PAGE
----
Michigan Medical Malpractice at a Federally Funded Health Care Clinic
Legally Reviewed and Edited by: Terry Cochran
Federally Funded Health Care Clinic are a great asset to United States citizens, but just like any other health care provider, they can make major, life-altering mistakes. Any medical malpractice attorney at Cochran, Kroll & Associates, P.C. can identify preventable medical mistakes, but you need an attorney experienced with federal funding and appropriate tort laws to maximize your chance of winning a case against federally funded clinic.
If you’ve had a misdiagnosis, surgical error, or other medical accident at a clinic run by the federal government, you may be able to sue for damages under federal law instead of Michigan law. While you cannot sue federal government employees, you can still receive significant compensation to cover past and future medical costs. Some clinics that receive various amounts of federal funding, like family planning clinics, are still technically private employers and must be sued under a different set of laws.
Federal agencies and their offices are covered by a law called the Federal Tort Claims Act (FTCA). If a federal employee fails to carry out their legal duty in providing services to the public, the federal government can often be sued for damages. Like with other cases, there are limits and restrictions on exactly what the government can be held accountable for, but medical errors are generally included.
The first step in potentially filing a federal lawsuit is to file a claim with the appropriate government agency. Filling out and submitting Form 95 is the first step in what can be a length process. You must file a claim within two years of the malpractice incident, so it’s important to act on this as soon as possible.
Some claims are resolved administratively, but if more than six months have passed since you have filed a claim, you may be eligible to file suit. A medical malpractice attorney at our law firm can help assess your case, help fill out Form 95, and walk you through the administrative claim process.
Identifying Federally Funded Clinics
There are around 200 federally funded Health Care Clinics in Michigan, and many of them don’t have any indication of that in the clinic name! Your medical malpractice lawyer at Cochran, Kroll & Associates, P.C. may need to do some research to confirm that your clinic and your specific case are eligible under the FTCA. Otherwise, you may need to file your case under Michigan laws, which don’t typically result in as much compensation.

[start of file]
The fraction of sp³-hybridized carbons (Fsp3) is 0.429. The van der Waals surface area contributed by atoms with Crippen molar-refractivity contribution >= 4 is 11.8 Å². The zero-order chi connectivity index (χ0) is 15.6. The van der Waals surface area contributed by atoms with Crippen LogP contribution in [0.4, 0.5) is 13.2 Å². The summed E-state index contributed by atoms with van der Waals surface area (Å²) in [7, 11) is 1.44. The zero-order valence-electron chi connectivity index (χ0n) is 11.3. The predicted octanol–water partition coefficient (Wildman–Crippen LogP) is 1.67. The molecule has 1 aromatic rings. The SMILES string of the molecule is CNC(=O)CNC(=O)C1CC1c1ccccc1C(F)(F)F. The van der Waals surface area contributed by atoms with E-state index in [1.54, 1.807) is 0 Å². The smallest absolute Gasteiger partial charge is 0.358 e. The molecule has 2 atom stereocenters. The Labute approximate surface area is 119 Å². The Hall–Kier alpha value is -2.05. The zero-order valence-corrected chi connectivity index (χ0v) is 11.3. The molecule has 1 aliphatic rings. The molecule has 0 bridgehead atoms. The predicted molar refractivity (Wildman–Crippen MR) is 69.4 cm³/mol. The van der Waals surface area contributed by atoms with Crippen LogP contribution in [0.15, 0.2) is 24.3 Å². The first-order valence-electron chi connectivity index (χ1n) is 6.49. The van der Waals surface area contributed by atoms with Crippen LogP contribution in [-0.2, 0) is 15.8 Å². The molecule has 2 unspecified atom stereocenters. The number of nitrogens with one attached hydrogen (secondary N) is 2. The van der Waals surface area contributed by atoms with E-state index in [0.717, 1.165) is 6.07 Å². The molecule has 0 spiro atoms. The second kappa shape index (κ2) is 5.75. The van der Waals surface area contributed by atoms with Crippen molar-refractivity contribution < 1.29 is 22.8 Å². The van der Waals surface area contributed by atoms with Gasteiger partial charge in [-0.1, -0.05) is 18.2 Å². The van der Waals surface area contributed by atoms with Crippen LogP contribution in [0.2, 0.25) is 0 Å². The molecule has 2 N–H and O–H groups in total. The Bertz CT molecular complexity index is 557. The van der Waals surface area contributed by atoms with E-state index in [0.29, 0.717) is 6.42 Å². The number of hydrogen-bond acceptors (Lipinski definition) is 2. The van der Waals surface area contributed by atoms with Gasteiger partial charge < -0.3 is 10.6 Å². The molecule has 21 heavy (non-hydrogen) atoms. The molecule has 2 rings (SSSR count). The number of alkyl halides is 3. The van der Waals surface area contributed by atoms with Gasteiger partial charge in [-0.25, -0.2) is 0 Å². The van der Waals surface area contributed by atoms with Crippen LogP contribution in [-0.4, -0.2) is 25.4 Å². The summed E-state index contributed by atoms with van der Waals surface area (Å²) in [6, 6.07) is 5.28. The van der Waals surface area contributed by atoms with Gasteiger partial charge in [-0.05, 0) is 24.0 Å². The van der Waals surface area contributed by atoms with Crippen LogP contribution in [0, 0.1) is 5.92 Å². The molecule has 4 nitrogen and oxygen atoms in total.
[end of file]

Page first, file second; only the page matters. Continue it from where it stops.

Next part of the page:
Some clinics are funded mostly by the state or through private money, and many medical malpractice cases at these clinics would be subject to usual Michigan laws. Sometimes there may even be staff who are contractors, and while many federal contractors are covered by FTCA, not all are. Indian Health Services and Veterans’ Affairs facilities, though, are federally funded entities that are subject to FTCA.
If you believe you or a loved one has been a victim of medical malpractice, an experienced medical attorney at our law firm can walk you through the next steps. To pursue a case, though, you’ll need adequate documentation. While you may not need to have copies of relevant medical documents immediately available, you will want photos of the injuries, records of any other medical care sought, and other evidence to help your case.
If your injuries are internal or not well-documented, don’t give up. We can connect you with an expert medical professional who can assess your condition. Since your condition could worsen throughout a lengthy lawsuit, you may need to see the medical professional again.
The lawsuit process can be long and daunting, but don’t give up – you have a good chance of winning compensation if you have an experienced attorney from Cochran, Kroll & Associates on your side. Though the federal claims process is tricky, it’s generally more favorable to plaintiffs than Michigan law. Contact us for a no obligation case evaluation. We never charge a fee unless we win your case.
Disclaimer : The information provided is general and not for legal advice. The blogs are not intended to provide legal counsel and no attorney-client relationship is created nor intended.